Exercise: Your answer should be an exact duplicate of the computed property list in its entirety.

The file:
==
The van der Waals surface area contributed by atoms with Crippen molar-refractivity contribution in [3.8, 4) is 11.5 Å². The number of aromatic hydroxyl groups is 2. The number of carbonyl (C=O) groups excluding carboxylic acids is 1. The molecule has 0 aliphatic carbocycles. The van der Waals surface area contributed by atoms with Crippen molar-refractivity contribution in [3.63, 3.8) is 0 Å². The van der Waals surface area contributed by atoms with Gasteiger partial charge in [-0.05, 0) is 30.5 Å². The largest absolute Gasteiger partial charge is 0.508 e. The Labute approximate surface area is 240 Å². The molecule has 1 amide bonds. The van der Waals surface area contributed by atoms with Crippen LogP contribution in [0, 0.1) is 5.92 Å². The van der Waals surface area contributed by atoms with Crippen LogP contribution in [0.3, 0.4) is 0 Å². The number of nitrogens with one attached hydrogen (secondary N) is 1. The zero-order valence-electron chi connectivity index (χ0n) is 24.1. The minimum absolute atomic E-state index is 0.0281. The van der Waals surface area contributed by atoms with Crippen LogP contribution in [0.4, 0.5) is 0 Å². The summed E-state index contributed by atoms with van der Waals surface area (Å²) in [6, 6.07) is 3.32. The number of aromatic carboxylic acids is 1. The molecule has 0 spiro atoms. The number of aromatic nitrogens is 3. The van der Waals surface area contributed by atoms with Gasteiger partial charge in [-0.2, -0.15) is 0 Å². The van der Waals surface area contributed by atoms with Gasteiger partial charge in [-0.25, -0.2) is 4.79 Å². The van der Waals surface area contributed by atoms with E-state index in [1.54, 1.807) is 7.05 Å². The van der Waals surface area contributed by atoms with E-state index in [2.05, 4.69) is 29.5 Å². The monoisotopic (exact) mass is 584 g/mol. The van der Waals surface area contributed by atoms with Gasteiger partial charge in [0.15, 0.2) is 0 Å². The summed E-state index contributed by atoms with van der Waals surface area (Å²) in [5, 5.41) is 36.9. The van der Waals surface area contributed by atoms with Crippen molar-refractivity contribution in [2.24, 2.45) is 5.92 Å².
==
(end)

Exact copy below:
The van der Waals surface area contributed by atoms with Crippen molar-refractivity contribution in [3.8, 4) is 11.5 Å². The number of aromatic hydroxyl groups is 2. The number of carbonyl (C=O) groups excluding carboxylic acids is 1. The molecule has 0 aliphatic carbocycles. The van der Waals surface area contributed by atoms with Crippen molar-refractivity contribution in [3.63, 3.8) is 0 Å². The van der Waals surface area contributed by atoms with Gasteiger partial charge in [-0.05, 0) is 30.5 Å². The largest absolute Gasteiger partial charge is 0.508 e. The Labute approximate surface area is 240 Å². The molecule has 1 amide bonds. The van der Waals surface area contributed by atoms with Crippen LogP contribution in [0, 0.1) is 5.92 Å². The van der Waals surface area contributed by atoms with Crippen LogP contribution in [0.3, 0.4) is 0 Å². The number of nitrogens with one attached hydrogen (secondary N) is 1. The zero-order valence-electron chi connectivity index (χ0n) is 24.1. The minimum absolute atomic E-state index is 0.0281. The van der Waals surface area contributed by atoms with Crippen LogP contribution in [0.4, 0.5) is 0 Å². The summed E-state index contributed by atoms with van der Waals surface area (Å²) in [6, 6.07) is 3.32. The number of aromatic carboxylic acids is 1. The molecule has 0 spiro atoms. The number of aromatic nitrogens is 3. The van der Waals surface area contributed by atoms with Gasteiger partial charge in [-0.2, -0.15) is 0 Å². The van der Waals surface area contributed by atoms with Gasteiger partial charge in [-0.25, -0.2) is 4.79 Å². The van der Waals surface area contributed by atoms with E-state index in [1.54, 1.807) is 7.05 Å². The van der Waals surface area contributed by atoms with E-state index in [2.05, 4.69) is 29.5 Å². The monoisotopic (exact) mass is 584 g/mol. The van der Waals surface area contributed by atoms with Gasteiger partial charge in [0.15, 0.2) is 0 Å². The summed E-state index contributed by atoms with van der Waals surface area (Å²) in [5, 5.41) is 36.9. The van der Waals surface area contributed by atoms with Crippen molar-refractivity contribution in [2.24, 2.45) is 5.92 Å².